Houdini & London Fog - Tropical Fish Keeping - Aquarium fish care and resources
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post #1 of 8 Old 06-12-2007, 04:04 PM Thread Starter
Houdini & London Fog

I had four female swordtails in a 10-gallon hospital tank (see "All Female Swordtails Dying"). One "expired" yesterday, so when I went to bed at 11pm, there were still three sickly swordtails in the tank. This morning, a second was dead, a third was still sickly, and one was just missing. Absolutely disappeared! The thank is nearly completely enclosed; what few openings are there are small and would be difficult for even a jumpy fish to get through. The fish was not flopping on the floor near the tank, was not under any rock, plant, or decoration. I cleaned out the ENTIRE tank hunting for it, but it just is not there!

Now the tank looks like all of London's fog collected in it. I had treated it with Mardel fungicide, but the instructions said that replacing the carbon filter and doing water changes would eliminate the discoloration and fog. I have done both these measures, but it just gets foggier and foggier. I am at a loss as to what happened to the fish and where the fog is coming from. Any help?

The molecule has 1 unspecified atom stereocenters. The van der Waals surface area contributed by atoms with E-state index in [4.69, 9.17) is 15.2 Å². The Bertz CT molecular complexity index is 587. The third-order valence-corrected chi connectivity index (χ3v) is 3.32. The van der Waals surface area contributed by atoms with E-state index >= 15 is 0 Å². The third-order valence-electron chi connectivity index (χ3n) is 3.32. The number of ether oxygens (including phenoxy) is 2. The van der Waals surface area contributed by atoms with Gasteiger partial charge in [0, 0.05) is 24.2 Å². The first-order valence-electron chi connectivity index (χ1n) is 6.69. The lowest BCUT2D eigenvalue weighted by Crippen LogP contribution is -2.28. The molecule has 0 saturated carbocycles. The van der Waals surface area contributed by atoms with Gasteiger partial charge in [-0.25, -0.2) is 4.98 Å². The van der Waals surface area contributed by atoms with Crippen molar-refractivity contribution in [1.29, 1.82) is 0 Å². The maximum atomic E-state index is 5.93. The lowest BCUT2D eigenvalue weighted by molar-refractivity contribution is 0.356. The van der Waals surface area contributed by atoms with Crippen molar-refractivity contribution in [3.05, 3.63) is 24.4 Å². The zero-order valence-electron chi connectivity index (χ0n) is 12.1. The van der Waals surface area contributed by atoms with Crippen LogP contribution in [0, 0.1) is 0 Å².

I had raised the temperature of the tank 2-3 degrees, and there was a little algae (not bad). Could the higher temperature and the medicine have reacted with one another to create the fog?

This is just plain weird. I am new to the hobby but I have done tons of research on fish, disease, and tank upkeep, and I have never seen such bad fog (you can hardly see through it to the other side).

Best wishes for your fishes!
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post #2 of 8 Old 06-13-2007, 08:26 AM
mHeinitz57's Avatar
if it is a white fog their are usually two possibilities. Either there are particles in the water that are too small for the filter to pick up or there is a bacterial bloom. The first option usually happens when people put in new gravel before rinsing it or put in way too much food and the filter is not picking up all of it. If this is the case then use a product called a flocculent (Accuclear, Crystal Clear, etc). A flocculent is a chemical that binds small particles together to make them larger so the filter picks them up. However, most of the time the cause is due to the second possibility...bacterial bloom.